A community for students.

Here's the question you clicked on:

55 members online
  • 0 replying
  • 0 viewing

anonymous

  • 5 years ago

someone please help. "the radius of a circle is increasing at a constant rate of 0.2 meters per second. in terms of (pie) what is the rate of increase in the area of the circle at the instant when the circumference of the circle is 20(pie) meters?

  • This Question is Closed
  1. anonymous
    • 5 years ago
    Best Response
    You've already chosen the best response.
    Medals 0

    You have the change in radius over time, dr/dt. You want the change in area over time, dA/dt. Think in terms of multiplying fractions: dr/dt = dA/dt times what? Well, the "what" must cancel the dA we don't want and introduce the dr we need. Thus we have dr/dt = dA/dt times dr/dA. Your task now is to find a formula that relates r and A (that should be easy). Solve for r and take the derivative with respect to A; that's dr/dA. Then just muliply as indicated at the top of this paragraph, using the value of r implied in the problem. Okay?

  2. anonymous
    • 5 years ago
    Best Response
    You've already chosen the best response.
    Medals 0

    i'm still a little confused with this

  3. anonymous
    • 5 years ago
    Best Response
    You've already chosen the best response.
    Medals 0

    You'll have to tell me where you're confused and why if you want more. This is several pages in your textbook and I can't type that much. :)

  4. anonymous
    • 5 years ago
    Best Response
    You've already chosen the best response.
    Medals 0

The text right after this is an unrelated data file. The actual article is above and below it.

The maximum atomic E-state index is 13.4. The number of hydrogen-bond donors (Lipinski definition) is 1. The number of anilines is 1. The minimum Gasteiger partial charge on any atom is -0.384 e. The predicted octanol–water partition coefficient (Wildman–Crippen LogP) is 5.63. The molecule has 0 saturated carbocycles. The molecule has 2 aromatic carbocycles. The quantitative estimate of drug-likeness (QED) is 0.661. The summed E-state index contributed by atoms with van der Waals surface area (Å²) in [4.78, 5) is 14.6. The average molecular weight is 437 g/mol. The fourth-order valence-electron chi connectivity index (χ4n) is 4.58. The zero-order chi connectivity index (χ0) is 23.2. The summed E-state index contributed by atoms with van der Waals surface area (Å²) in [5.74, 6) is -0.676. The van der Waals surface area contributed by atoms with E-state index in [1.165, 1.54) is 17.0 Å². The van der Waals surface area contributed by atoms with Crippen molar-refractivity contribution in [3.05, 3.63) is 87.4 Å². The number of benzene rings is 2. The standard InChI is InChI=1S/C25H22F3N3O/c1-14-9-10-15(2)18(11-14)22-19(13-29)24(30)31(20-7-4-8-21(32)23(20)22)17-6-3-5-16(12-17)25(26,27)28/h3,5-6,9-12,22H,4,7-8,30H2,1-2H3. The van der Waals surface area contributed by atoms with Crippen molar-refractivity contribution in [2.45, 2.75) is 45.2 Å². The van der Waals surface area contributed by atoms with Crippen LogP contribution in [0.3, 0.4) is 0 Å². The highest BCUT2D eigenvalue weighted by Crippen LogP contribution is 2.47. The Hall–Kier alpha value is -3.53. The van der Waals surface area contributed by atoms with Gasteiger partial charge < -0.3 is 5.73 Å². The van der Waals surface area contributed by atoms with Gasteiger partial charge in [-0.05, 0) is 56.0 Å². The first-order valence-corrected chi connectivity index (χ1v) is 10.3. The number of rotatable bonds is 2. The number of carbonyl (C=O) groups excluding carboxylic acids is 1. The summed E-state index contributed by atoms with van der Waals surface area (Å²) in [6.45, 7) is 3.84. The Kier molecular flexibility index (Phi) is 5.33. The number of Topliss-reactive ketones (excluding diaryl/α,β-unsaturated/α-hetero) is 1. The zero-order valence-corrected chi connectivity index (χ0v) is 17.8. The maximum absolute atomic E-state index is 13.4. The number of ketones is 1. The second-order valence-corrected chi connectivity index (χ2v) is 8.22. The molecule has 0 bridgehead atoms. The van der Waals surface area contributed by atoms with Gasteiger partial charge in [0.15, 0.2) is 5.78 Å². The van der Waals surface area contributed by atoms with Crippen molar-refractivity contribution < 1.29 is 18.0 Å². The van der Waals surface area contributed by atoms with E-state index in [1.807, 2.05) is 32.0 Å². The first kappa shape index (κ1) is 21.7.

i understand the dr/dt. and the da/dt. i know i'm looking for da/dt. but the multiplying paRt confused me. A=(pie) R(squared) and the derivative of that isDa/Dt= 2(pie) Dr/Dt right? can i just plug in 0.2 which is Dr/Dt?

  5. anonymous
    • 5 years ago
    Best Response
    You've already chosen the best response.
    Medals 0

    that way i get Da/Dt?

  6. anonymous
    • 5 years ago
    Best Response
    You've already chosen the best response.
    Medals 0

    Okay, I think I typed something backwards. Sorry. You want da/dt, right? So my equation should have said da/dt = dr/dt (known) times da/dr. If we can find da/dr, we're home free. Begin with a = pi r^2 and take the d/dr of both sides to get da/dr = 2 pi r (not quite what you have -- I'm applying d/dr, not d/dt). The 0.2 is dr/dt, as you said, and yes, you can plug that in. So multiply dr/dt (0.2) by 2 pi r (you'll need to calculate the correct r from the circumference given) and you're done. Good?

  7. anonymous
    • 5 years ago
    Best Response
    You've already chosen the best response.
    Medals 0

    ok cool. i had that in mind but wasn't quite sure thanks for the reassurance. :)

  8. anonymous
    • 5 years ago
    Best Response
    You've already chosen the best response.
    Medals 0

    Good for you.

  9. Not the answer you are looking for?
    Search for more explanations.

    • Attachments:

Ask your own question

Sign Up
Find more explanations on OpenStudy
Privacy Policy

Your question is ready. Sign up for free to start getting answers.

spraguer (Moderator)
5 → View Detailed Profile

is replying to Can someone tell me what button the professor is hitting...

23

  • Teamwork 19 Teammate
  • Problem Solving 19 Hero
  • You have blocked this person.
  • ✔ You're a fan Checking fan status...

Thanks for being so helpful in mathematics. If you are getting quality help, make sure you spread the word about OpenStudy.

This is the testimonial you wrote.
You haven't written a testimonial for Owlfred.